American retirees today are less prepared than previous generations. It has been suggested that you need over $1 Million dollars saved to properly retire. Yet, according to a BankRate survey in 2017 those aged 56 to 61 only have $163,577 set aside for their golden years. This indicates a huge dependence on future social security (SS) checks to help finance retirement. The average monthly SS retirement benefit is only $1,329, not enough to fill that savings gap. There is hope, and if you plan ahead there are simple things you can do to help augment your retirement, even if you are close to retiring or in retirement now.
Your future social security payouts are based on your 35 highest earning years. You can boost future social security payouts by negotiating higher wages or taking on a second job. With this extra income you can increase your social security basis, as well as invest additional funds into your retirement accounts. A trusted financial professional can maximize your earnings and better prepare you for your future.
The right time to begin drawing social security
You can start taking social security payouts at 62 years old, but each year you delay, your check will be higher throughout retirement. Consider taking out a reverse mortgage at 62 in lieu of starting your social security payouts. Each year, even each month you can delay, your check will go up. With a reverse mortgage you can get a monthly check guaranteed for life, a check guaranteed for a certain period of time, a lump sum of money, or a line of credit you can use as needed. Savvy retirees will draw on reverse mortgage funds to allow them to put off taking their social security check. Each month delayed is a higher social security check for life. At age 62 you would receive 70% of their retirement benefit. At age 65, the check is over 86% of the full benefit. At age 67 you get 100% of the full benefit. If you wait until age 70, your benefit goes up another 8%. When you do decide to start taking your social security check, it will be significantly higher, and if you choose the reverse mortgage monthly check option, you will have your higher, social security check, your reverse mortgage check and have your savings left. If your home value has gone up, you may even be able to refinance your reverse mortgage and significantly increase your monthly check or moneys available on the line of credit.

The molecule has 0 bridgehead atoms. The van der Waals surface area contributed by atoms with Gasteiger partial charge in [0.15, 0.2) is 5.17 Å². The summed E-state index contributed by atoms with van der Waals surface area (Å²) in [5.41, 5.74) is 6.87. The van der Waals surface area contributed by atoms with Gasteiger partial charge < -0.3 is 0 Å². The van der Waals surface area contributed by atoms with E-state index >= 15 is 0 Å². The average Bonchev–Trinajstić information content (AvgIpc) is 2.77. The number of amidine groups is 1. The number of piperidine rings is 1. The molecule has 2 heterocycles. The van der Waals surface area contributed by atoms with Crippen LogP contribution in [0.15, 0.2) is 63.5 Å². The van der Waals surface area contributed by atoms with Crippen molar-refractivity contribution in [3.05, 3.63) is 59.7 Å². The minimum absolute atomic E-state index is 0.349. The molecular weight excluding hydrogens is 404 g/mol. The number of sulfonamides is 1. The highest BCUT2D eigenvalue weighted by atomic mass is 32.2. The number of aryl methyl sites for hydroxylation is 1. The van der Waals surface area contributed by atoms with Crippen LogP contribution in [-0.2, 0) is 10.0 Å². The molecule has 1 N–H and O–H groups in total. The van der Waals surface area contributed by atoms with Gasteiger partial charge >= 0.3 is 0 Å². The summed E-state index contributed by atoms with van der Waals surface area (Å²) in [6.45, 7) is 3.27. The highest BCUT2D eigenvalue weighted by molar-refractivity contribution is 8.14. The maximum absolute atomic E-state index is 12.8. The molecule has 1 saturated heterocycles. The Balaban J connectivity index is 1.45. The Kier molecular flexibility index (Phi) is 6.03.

“Dual-earner couples who have reached their full retirement age can claim spousal payments and file again later based on their own work record, which will then be higher because they accrued additional delayed retirement credits,” according to U.S. News & World Report.
Calculators that will help
You may or may not be able to delay taking your social security payouts until 70 years old, but, it would be wise to research your options before deciding whether or not this is a possibility for your situation. A great resource for help in this decision is a reverse mortgage calculator found here: http://www.funds4seniors.com/reverse-mortgage-calculator/ The AARP also has a great calculator for determining when it is best for you to take your social security: http://www.aarp.org/work/social-security/social-security-benefits-calculator/
If you have questions regarding what a reverse mortgage may do for your retirement plan, feel free to reach out by phone or email: Robert Krepps (877) 567-7476 firstname.lastname@example.org